Discussions with DuckDuckGo
In a surprising turn of events, it was revealed that Apple Inc. had entered into discussions with DuckDuckGo about replacing Alphabet Inc.’s Google as the default search engine for private mode on Apple’s Safari browser. These talks, however, did not lead to a switch.
Gabriel Weinberg, DuckDuckGo’s CEO, detailed interactions with Apple’s executives. He recalled about 20 meetings and phone calls with them in 2018 and 2019 to discuss the possibility of DuckDuckGo becoming the default search engine for Safari’s private browsing mode, where users’ browsing activities are not tracked or recorded. “We were talking about it, I thought they would launch it,” Weinberg said. “Multiple times, we’ve gotten integrations all the way through the finish line. Really, almost everything we’ve pitched except for search.”
Apple’s Exploration Beyond Google
These newly unsealed testimonies shed light on Apple’s exploration of alternatives to Google for its browser’s search functionalities. Apple’s consistent preference for Google appears to be driven, at least in part, by a financially lucrative revenue-sharing agreement between the two tech giants. The ongoing antitrust trial against Google has underscored Google’s dominance in the search engine market, with a staggering 90% market share.
The U.S. Justice Department’s stance is that Google’s massive payouts to firms like Apple to remain the default search option has suppressed potential competitors, such as Microsoft’s Bing and DuckDuckGo.
John Giannandrea, who took over as Apple’s head of search in 2018, expressed skepticism about a shift to DuckDuckGo. “The motivating factor for setting DuckDuckGo as the default for private browsing was an assumption” of greater privacy, Giannandrea testified. However, since DuckDuckGo sources its search results from Bing, this might share user data with Microsoft. This made Giannandrea question DuckDuckGo’s claims of privacy.
Apple’s Gaze at Microsoft’s Bing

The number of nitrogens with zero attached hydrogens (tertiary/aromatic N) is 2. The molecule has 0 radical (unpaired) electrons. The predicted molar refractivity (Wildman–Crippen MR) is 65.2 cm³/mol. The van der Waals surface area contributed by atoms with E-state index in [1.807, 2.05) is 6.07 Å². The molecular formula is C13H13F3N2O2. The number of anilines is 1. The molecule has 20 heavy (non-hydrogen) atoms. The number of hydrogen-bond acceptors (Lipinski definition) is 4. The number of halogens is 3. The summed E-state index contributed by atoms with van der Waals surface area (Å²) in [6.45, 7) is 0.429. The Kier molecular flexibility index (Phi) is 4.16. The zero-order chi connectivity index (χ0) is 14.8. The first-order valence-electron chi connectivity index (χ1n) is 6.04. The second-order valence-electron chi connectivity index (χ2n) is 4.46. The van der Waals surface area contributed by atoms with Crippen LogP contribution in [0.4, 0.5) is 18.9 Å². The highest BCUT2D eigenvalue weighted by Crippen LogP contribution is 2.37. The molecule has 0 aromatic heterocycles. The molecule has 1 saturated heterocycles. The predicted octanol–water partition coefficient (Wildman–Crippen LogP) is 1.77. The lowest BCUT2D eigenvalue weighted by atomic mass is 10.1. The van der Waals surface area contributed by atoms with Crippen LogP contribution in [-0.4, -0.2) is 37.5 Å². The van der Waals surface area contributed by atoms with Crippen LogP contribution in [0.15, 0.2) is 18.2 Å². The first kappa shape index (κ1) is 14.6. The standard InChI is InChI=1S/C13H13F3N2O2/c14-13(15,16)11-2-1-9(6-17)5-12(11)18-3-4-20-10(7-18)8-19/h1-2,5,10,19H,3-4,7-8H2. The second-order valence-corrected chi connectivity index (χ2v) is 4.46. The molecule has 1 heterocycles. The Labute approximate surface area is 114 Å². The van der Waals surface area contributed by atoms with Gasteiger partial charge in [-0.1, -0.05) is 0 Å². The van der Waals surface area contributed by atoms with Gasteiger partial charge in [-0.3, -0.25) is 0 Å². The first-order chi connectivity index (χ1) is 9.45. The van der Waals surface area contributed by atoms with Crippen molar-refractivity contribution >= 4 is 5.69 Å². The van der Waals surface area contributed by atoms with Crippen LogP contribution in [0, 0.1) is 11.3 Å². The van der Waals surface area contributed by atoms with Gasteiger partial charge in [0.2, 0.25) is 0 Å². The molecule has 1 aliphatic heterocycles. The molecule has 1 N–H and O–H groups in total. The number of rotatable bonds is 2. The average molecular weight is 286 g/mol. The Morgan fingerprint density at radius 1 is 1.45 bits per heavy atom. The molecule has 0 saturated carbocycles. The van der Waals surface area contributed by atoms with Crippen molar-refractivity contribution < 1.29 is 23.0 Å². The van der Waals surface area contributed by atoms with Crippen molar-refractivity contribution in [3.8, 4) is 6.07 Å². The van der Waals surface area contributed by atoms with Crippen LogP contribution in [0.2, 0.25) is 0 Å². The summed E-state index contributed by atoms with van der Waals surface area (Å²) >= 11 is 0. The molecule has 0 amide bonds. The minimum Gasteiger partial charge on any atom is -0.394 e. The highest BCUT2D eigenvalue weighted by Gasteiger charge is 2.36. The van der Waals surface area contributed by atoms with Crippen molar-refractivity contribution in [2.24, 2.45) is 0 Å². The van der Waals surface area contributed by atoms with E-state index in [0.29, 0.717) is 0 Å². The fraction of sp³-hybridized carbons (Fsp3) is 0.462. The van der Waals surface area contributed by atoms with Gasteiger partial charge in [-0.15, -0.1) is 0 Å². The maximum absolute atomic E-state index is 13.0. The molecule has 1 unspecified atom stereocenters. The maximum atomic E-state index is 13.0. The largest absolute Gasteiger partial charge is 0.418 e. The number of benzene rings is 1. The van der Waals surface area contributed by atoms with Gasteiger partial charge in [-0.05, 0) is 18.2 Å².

Separate from the DuckDuckGo discussions, Giannandrea revealed that Apple’s CEO, Tim Cook, had initiated talks with Microsoft regarding Bing becoming Safari’s default search engine. Following a series of meetings in 2018 and 2020, the potential for a joint venture or even a sale of Bing to Apple was considered.
Interestingly, a 2021 study conducted by Apple found that, in general, Google’s search results were superior, except for English language searches on desktops where Bing matched Google’s efficacy.
Satya Nadella, Microsoft’s CEO, testified about Microsoft’s willingness to make significant financial sacrifices for Bing to replace Google as Safari’s default search engine.
Judicial Intervention and Public Disclosure
US District Judge Amit Mehta played a crucial role in making these testimonies public. “The testimony by Weinberg and Giannandrea “goes to the heart of the case” and should be released,” Mehta declared. He further emphasized that discussions regarding potential partnerships were “critical to the case.”
Despite Apple and Google’s preference to keep these testimonies private, Judge Mehta painstakingly reviewed the transcripts, ensuring trade secrets and precise financial details were kept confidential.
This revelation casts a new light on the intricate dance of major tech companies behind closed doors, showcasing how business decisions are influenced by myriad considerations, ranging from financial incentives to product efficacy and user privacy. The antitrust trial against Google promises to uncover more insights into the tech world’s operations and decision-making processes.
Is Apple Stock Halal?
Muslim investors are curious about whether Apple stock is halal (Shariah-compliant). To determine this, three criteria were applied:
- Business activity.
- Interest-bearing debt relative to the company’s market capitalization.
- Interest-bearing securities relative to the company’s market capitalization.
Apple’s primary business is designing, developing, and selling consumer electronics, software, and online services. They’re known for products like the iPhone, iPad and services like AppleCare, Apple Store, iTunes, and iCloud. Only 0.93% of Apple’s revenue comes from impermissible activities, and 3.69% from questionable ones. As this non-compliant revenue doesn’t exceed 5% of the total revenue, it is deemed within Shariah-compliant criteria.
Financially, Apple’s interest-bearing debt is 4.61% of its market cap, which is below the 30% threshold. Additionally, its interest-bearing securities and assets are 7.02% of its market cap, again below the 30% limit. Thus, Apple meets both financial screening criteria to be considered as Shariah-compliant stock.
In conclusion, Apple is considered a halal stock. However, on the Musaffa platform, it scores a 1, making it one of the least compliant stocks there.
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